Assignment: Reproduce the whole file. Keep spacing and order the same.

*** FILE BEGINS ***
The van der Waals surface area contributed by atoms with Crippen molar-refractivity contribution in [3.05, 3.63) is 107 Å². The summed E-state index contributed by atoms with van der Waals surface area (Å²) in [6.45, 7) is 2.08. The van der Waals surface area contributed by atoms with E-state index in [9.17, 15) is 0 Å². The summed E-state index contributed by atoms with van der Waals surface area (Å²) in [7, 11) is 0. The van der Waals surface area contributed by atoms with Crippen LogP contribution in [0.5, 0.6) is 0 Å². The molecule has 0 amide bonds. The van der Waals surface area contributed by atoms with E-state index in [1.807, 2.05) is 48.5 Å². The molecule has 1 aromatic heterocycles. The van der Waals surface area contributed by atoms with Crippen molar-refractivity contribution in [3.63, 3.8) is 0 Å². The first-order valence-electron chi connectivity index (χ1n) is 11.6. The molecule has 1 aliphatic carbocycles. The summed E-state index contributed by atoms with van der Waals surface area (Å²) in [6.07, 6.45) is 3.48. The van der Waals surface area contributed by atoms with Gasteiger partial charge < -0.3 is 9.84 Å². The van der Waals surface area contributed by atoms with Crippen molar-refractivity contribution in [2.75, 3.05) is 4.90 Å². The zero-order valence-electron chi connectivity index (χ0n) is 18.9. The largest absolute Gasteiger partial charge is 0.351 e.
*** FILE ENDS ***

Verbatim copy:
The van der Waals surface area contributed by atoms with Crippen molar-refractivity contribution in [3.05, 3.63) is 107 Å². The summed E-state index contributed by atoms with van der Waals surface area (Å²) in [6.45, 7) is 2.08. The van der Waals surface area contributed by atoms with E-state index in [9.17, 15) is 0 Å². The summed E-state index contributed by atoms with van der Waals surface area (Å²) in [7, 11) is 0. The van der Waals surface area contributed by atoms with Crippen LogP contribution in [0.5, 0.6) is 0 Å². The molecule has 0 amide bonds. The van der Waals surface area contributed by atoms with E-state index in [1.807, 2.05) is 48.5 Å². The molecule has 1 aromatic heterocycles. The van der Waals surface area contributed by atoms with Crippen molar-refractivity contribution in [3.63, 3.8) is 0 Å². The first-order valence-electron chi connectivity index (χ1n) is 11.6. The molecule has 1 aliphatic carbocycles. The summed E-state index contributed by atoms with van der Waals surface area (Å²) in [6.07, 6.45) is 3.48. The van der Waals surface area contributed by atoms with Gasteiger partial charge < -0.3 is 9.84 Å². The van der Waals surface area contributed by atoms with Crippen molar-refractivity contribution in [2.75, 3.05) is 4.90 Å². The zero-order valence-electron chi connectivity index (χ0n) is 18.9. The largest absolute Gasteiger partial charge is 0.351 e.